Full Paper: http://hub.mspnet.org/index.cfm/24737
Abstract: "The Life Sciences for a Global Community (LSGC) Teacher Institute is a collaboration among Washington University in St. Louis, Missouri Botanical Gardens, the Donald Danforth Plant Science Center, and St. Louis Public Schools to establish an advanced degree program and leadership training for teams of high school biology teachers. The three-year degree program includes a total of nine week-long summer courses focused on disciplinary content. Academic year coursework focused on pedagogical strategies for incorporating new content into teachers' classrooms. As an example, the Evolutionary Ecology summer course addressed major ecological theories through investigations that focused on a research question, data collection and analysis related to the question, and interpretation of the analytic results. The Program Capstone 1 course was taught by science educators as a distance-learning course during the academic year; participating teachers engaged in action research around their implementation of curricular pieces they developed based on content and pedagogical strategies they encountered at the Institute."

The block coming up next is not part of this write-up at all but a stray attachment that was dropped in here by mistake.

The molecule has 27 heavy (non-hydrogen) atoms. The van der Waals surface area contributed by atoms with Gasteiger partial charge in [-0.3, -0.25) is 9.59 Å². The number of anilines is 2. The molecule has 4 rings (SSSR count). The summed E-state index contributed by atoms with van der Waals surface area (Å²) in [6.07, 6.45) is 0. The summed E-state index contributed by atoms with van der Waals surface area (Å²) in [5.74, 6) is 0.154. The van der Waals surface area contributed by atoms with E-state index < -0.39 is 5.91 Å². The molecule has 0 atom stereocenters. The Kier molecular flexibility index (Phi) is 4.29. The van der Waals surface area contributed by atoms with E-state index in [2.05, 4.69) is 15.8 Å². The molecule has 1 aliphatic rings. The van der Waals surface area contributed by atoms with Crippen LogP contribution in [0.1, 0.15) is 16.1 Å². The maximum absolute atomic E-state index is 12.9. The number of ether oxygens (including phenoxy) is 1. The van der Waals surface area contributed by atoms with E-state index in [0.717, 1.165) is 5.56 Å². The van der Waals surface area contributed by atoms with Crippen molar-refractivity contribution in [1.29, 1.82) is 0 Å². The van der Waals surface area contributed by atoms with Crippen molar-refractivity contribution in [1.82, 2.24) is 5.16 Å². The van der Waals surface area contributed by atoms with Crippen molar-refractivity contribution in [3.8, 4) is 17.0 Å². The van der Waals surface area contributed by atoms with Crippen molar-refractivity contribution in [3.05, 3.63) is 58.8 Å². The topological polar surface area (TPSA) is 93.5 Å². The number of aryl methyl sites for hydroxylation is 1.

Related Case Studies:
Eric Banilower, Michele Nelson, Peggy Trygstad, Adrienne A. Smith, Sean Smith, Horizon Research, Inc (2013). Instructional Materials to Support the Next Generation Science Standards: Results of a Proof-of-Concept Study. NARST 2013.
Full Paper: http://hub.mspnet.org/index.cfm/25752
Abstract: "The problem of how to improve elementary student science achievement in the United States is multi-faceted. To be effective, interventions must consider challenges associated with teaching, learning, and implementing instructional changes at a large scale. In this paper, we present findings from a study of an educative curriculum materials-based intervention that has three central design principles: 1) the materials are aligned with current knowledge about how people learn; 2) the educative components support teacher content and pedagogical content knowledge, and facilitate instructional implementation; and 3) the instructional activities use low-cost, readily available materials amenable to large-scale implementation. Our findings indicate that student learning gains are greater in classes where teachers implement the intervention than in comparison classes. In addition, the extent of materials implementation and fidelity to the pedagogical approach embodied in the materials are positively associated with student achievement gains. Implications of these findings for supporting implementation of the Next Generation Science Standards are discussed."